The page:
IRVINE — Recent bombings of U.S. military installations in Puerto Rico by the macheteros --machete wielders--were followed by the tragic New Year's Eve fire at San Juan's Dupont Plaza Hotel during a labor dispute. Both are violent symptoms of a deepening political and economic crisis for this "possession"--and for important sectors of the Puerto Rican community in the United States. One root of the trouble is the ambiguous political relationship between the United States and Puerto Rico since the 1898 Spanish-American War.
Puerto Rico is, juridically, "an unincorporated territory of the United States." Its inhabitants have been U.S. citizens since 1917. Thousands of Puerto Ricans serve in the armed forces and hundreds have died in service of America since the beginning of the century. Yet they cannot vote for President and must travel to the U.S. mainland in order to exercise their franchise in national elections.
The 3.3 million Puerto Ricans who reside on the island do not have the necessary political powers to effect changes necessary to develop their economy. Federal agencies control immigration and they regulate island activity, from the kind of meat that can be eaten to the licensing of a broadcasting station. Many regulations do not consider the specific needs of the population. But worst of all, island residents or their representatives have no say in the formulation of guidelines that govern their daily lives.
The 2.5 million Puerto Ricans who reside in the United States have not been able to develop effective, national political institutions. Lack of political clout has a deleterious impact on the socioeconomic conditions of islanders in America and also on promoting new national policies that could lead to a process of self-determination for Puerto Rico.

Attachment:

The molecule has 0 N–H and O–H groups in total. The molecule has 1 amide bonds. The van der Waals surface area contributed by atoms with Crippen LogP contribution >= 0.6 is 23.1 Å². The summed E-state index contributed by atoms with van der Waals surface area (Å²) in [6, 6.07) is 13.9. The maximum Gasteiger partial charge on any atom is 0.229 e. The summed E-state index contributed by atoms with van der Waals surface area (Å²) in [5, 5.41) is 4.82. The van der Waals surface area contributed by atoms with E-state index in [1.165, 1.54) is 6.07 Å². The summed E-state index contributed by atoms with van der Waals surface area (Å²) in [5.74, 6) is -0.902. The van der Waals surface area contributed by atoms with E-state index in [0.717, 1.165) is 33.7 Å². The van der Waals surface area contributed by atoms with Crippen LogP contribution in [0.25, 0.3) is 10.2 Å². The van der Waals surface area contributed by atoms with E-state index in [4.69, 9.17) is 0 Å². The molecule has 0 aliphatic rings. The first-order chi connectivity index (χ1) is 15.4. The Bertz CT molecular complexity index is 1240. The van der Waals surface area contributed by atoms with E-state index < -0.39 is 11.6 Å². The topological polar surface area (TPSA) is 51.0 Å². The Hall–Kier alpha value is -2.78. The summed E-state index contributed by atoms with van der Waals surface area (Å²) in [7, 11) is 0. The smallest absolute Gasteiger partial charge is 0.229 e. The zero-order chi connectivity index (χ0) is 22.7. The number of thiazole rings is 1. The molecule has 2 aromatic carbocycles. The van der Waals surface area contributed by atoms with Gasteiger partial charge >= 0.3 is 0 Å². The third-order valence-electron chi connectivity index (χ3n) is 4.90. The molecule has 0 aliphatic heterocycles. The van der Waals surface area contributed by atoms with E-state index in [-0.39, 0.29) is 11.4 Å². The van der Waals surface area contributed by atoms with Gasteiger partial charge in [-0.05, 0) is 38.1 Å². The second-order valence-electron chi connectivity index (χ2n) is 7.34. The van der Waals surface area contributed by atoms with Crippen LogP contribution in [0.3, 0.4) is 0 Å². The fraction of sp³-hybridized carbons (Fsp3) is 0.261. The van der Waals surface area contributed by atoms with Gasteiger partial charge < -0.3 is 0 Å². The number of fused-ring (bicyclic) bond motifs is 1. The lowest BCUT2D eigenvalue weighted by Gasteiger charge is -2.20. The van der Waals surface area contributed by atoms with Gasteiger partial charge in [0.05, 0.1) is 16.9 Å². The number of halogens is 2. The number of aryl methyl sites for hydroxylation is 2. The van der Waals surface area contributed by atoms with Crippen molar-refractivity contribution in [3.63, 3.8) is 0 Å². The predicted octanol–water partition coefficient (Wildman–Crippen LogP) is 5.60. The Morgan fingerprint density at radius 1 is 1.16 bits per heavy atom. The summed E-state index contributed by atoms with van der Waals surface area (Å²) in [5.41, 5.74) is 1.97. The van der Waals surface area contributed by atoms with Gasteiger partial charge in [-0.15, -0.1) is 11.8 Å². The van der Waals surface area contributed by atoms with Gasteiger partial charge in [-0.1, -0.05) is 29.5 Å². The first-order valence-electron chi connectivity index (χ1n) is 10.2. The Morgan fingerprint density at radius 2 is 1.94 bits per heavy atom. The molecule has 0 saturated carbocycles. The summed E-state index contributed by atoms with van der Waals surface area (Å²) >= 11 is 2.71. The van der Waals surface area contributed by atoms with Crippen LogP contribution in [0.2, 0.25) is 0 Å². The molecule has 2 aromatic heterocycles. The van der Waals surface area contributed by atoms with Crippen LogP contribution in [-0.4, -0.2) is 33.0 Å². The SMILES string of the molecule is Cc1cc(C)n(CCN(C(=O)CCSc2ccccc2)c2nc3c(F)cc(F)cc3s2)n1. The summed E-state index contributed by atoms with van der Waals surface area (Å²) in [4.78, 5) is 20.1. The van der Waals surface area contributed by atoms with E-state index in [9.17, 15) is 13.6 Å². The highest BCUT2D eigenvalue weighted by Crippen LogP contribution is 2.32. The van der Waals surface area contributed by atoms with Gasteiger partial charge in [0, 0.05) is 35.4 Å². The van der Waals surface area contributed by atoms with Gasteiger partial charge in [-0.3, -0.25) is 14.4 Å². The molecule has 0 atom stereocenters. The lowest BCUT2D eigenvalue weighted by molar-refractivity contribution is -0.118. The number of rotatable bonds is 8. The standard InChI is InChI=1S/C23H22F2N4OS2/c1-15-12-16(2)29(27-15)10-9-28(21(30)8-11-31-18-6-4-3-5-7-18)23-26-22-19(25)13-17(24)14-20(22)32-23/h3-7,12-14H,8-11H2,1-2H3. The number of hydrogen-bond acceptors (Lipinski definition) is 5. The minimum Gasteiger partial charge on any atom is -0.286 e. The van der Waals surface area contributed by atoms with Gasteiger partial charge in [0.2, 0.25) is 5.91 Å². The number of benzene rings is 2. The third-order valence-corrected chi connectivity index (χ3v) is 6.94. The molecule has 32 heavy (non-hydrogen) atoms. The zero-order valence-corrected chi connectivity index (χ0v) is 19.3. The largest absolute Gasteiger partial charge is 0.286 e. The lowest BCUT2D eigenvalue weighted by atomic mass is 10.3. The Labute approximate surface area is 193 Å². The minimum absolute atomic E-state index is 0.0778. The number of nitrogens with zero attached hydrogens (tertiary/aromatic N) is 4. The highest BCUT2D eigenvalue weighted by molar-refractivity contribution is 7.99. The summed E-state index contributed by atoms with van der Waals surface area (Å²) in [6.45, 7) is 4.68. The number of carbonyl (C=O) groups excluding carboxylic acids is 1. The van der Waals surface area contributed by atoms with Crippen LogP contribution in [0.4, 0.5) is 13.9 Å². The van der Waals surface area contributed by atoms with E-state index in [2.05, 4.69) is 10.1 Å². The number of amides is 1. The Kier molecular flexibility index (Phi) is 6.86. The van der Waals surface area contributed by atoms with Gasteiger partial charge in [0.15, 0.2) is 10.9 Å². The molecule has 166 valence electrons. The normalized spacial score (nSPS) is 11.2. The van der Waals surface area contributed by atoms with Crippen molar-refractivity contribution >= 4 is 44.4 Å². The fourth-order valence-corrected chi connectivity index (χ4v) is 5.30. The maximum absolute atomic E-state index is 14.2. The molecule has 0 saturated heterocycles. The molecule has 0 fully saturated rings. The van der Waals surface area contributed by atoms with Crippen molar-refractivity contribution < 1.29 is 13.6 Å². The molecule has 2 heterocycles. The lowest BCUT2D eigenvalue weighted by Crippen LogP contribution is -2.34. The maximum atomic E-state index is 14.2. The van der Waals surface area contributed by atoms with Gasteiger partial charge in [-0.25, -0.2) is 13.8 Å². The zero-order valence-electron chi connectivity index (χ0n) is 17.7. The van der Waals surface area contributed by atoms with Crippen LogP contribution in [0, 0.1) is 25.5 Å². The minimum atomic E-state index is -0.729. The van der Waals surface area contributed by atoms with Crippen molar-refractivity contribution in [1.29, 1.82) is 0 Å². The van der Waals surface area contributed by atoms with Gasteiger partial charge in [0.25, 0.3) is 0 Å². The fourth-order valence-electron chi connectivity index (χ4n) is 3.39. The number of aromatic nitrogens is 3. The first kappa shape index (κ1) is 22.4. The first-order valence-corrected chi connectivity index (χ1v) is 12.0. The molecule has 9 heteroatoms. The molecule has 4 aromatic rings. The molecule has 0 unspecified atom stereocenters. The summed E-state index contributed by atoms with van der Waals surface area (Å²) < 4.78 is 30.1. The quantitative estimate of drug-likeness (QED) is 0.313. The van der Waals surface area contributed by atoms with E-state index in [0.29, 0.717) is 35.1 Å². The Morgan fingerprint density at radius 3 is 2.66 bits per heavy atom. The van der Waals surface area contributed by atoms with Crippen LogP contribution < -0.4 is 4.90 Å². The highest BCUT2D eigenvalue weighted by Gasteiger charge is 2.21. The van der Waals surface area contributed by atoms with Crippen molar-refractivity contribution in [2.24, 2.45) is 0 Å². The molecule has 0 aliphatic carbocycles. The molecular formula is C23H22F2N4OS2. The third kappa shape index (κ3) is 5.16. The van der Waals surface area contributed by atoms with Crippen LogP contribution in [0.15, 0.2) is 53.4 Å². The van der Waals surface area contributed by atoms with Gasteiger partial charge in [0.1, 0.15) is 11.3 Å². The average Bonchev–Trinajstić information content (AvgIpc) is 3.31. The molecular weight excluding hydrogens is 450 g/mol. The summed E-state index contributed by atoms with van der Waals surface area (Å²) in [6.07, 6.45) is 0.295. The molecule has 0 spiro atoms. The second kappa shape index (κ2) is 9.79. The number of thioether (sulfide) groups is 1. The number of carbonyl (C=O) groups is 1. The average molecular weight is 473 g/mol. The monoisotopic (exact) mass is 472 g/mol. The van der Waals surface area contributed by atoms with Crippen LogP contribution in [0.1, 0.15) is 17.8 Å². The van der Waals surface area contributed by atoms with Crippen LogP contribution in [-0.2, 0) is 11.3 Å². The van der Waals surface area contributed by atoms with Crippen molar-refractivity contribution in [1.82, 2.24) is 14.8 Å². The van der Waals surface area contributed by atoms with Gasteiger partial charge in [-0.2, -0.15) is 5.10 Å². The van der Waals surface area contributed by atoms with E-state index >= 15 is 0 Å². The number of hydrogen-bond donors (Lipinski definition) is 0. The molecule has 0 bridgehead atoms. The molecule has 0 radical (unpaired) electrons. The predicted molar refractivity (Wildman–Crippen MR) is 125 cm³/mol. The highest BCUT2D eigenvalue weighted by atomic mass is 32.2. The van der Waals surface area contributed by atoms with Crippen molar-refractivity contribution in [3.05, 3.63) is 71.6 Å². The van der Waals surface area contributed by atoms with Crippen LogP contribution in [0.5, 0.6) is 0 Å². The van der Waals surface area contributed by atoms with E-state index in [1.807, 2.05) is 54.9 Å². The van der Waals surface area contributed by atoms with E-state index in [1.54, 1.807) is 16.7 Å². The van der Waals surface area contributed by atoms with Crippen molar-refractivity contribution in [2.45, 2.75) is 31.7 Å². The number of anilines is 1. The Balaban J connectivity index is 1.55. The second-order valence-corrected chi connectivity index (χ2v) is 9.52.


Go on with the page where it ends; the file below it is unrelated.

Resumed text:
Recent studies place Puerto Ricans on the lowest rungs of the economic ladder as compared with other national minorities in the continental United States. Even in California, where Puerto Ricans have fared better than in the Northeast, and where estimates of the Puerto Rican population go from 150,000 to 300,000, there is no statewide organization similar to Mexican, black or Asian political groups. Members of the California Puerto Rican community often consider themselves an invisible minority.
In the majority of California higher education institutions, Puerto Ricans are indeed invisible. No surveys or statistics are kept for them. Islanders are labeled Hispanics, Latinos or Mexicans--or otherwise fall through the nets that institutions have created to measure affirmative action programs.
The situation--recognizing Puerto Ricans, realizing their problems--is no better in their homeland.
Meanwhile problems multiply: more crime, high levels of unemployment, growing labor strife, widespread drug use, high levels of mental illness, increasing illiteracy. All problems indicate a society in need of a major overhaul, to restore or repair the fabric of Puerto Rican society.
Recent history offers some perspective on the present situation. Puerto Rican society was similar, back in the 1940s, to most emerging nations; its class structure was characterized by a very small middle class, an even smaller rich elite and an extremely large group of peasants and poor working people.
A combination of factors radically changed the island's economic structure. One was "Operation Bootstrap," the developmental policies of Luis Munoz Marin's Popular Democratic Party (a party that favored increased self-rule). Another was surplus investment funds from the United States after World War II. In a relatively short time, Puerto Rico was transformed from an agriculture-based society to an industry-focused economy.
For years, the model worked, thanks in part to the large migration of islanders to the continental United States. At first, the emphasis on industry provided greater social mobility and higher incomes, creating an extremely large middle class, keeping the Popular Democratic Party (PDP) in power for more than two decades. In 1972, the New Progressive Party, an organization favoring statehood for Puerto Rico, wrested local power from the PDP. Then, during the late 1970s, with the whole world beginning to realize economic trade turmoil, the model started to falter. Today, the PDP is back in power, led by Gov. Rafael Hernandez Colon, a man with the task--reconstructing the island's economy--but without the power.
Many Puerto Rican and continental scholars are coming to a consensus: Puerto Rico's existence requires an alternative road toward a more balanced social and economic development.